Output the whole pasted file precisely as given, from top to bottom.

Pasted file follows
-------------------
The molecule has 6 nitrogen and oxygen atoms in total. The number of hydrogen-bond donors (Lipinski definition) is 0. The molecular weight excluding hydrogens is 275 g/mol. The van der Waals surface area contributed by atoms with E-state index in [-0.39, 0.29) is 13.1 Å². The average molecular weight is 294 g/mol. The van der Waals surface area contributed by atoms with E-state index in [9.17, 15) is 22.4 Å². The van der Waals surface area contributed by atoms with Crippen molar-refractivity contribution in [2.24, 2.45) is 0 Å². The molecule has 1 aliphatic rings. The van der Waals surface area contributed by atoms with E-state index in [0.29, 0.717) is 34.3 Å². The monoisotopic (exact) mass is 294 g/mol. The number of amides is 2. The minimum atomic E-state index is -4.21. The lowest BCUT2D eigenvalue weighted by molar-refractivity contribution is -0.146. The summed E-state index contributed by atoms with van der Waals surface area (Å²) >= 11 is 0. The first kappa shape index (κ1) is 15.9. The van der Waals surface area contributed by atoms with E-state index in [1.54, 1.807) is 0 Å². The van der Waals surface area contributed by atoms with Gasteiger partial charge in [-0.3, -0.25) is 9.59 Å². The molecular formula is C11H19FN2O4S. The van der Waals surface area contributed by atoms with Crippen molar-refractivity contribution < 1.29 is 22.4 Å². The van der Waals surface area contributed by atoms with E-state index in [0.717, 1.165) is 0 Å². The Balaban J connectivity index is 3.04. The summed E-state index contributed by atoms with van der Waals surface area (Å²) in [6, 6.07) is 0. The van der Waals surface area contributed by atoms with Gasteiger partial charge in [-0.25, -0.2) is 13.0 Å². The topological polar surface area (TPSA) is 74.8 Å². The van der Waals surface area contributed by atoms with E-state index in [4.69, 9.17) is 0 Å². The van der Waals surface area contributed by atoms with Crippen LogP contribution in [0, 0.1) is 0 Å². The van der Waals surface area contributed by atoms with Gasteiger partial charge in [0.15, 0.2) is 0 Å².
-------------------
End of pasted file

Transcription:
The molecule has 6 nitrogen and oxygen atoms in total. The number of hydrogen-bond donors (Lipinski definition) is 0. The molecular weight excluding hydrogens is 275 g/mol. The van der Waals surface area contributed by atoms with E-state index in [-0.39, 0.29) is 13.1 Å². The average molecular weight is 294 g/mol. The van der Waals surface area contributed by atoms with E-state index in [9.17, 15) is 22.4 Å². The van der Waals surface area contributed by atoms with Crippen molar-refractivity contribution in [2.24, 2.45) is 0 Å². The molecule has 1 aliphatic rings. The van der Waals surface area contributed by atoms with E-state index in [0.29, 0.717) is 34.3 Å². The monoisotopic (exact) mass is 294 g/mol. The number of amides is 2. The minimum atomic E-state index is -4.21. The lowest BCUT2D eigenvalue weighted by molar-refractivity contribution is -0.146. The summed E-state index contributed by atoms with van der Waals surface area (Å²) >= 11 is 0. The first kappa shape index (κ1) is 15.9. The van der Waals surface area contributed by atoms with E-state index in [1.54, 1.807) is 0 Å². The van der Waals surface area contributed by atoms with Gasteiger partial charge in [-0.3, -0.25) is 9.59 Å². The molecular formula is C11H19FN2O4S. The van der Waals surface area contributed by atoms with Crippen molar-refractivity contribution < 1.29 is 22.4 Å². The van der Waals surface area contributed by atoms with E-state index in [0.717, 1.165) is 0 Å². The Balaban J connectivity index is 3.04. The summed E-state index contributed by atoms with van der Waals surface area (Å²) in [6, 6.07) is 0. The van der Waals surface area contributed by atoms with Gasteiger partial charge in [-0.25, -0.2) is 13.0 Å². The topological polar surface area (TPSA) is 74.8 Å². The van der Waals surface area contributed by atoms with E-state index in [4.69, 9.17) is 0 Å². The van der Waals surface area contributed by atoms with Crippen LogP contribution in [0, 0.1) is 0 Å². The van der Waals surface area contributed by atoms with Gasteiger partial charge in [0.15, 0.2) is 0 Å².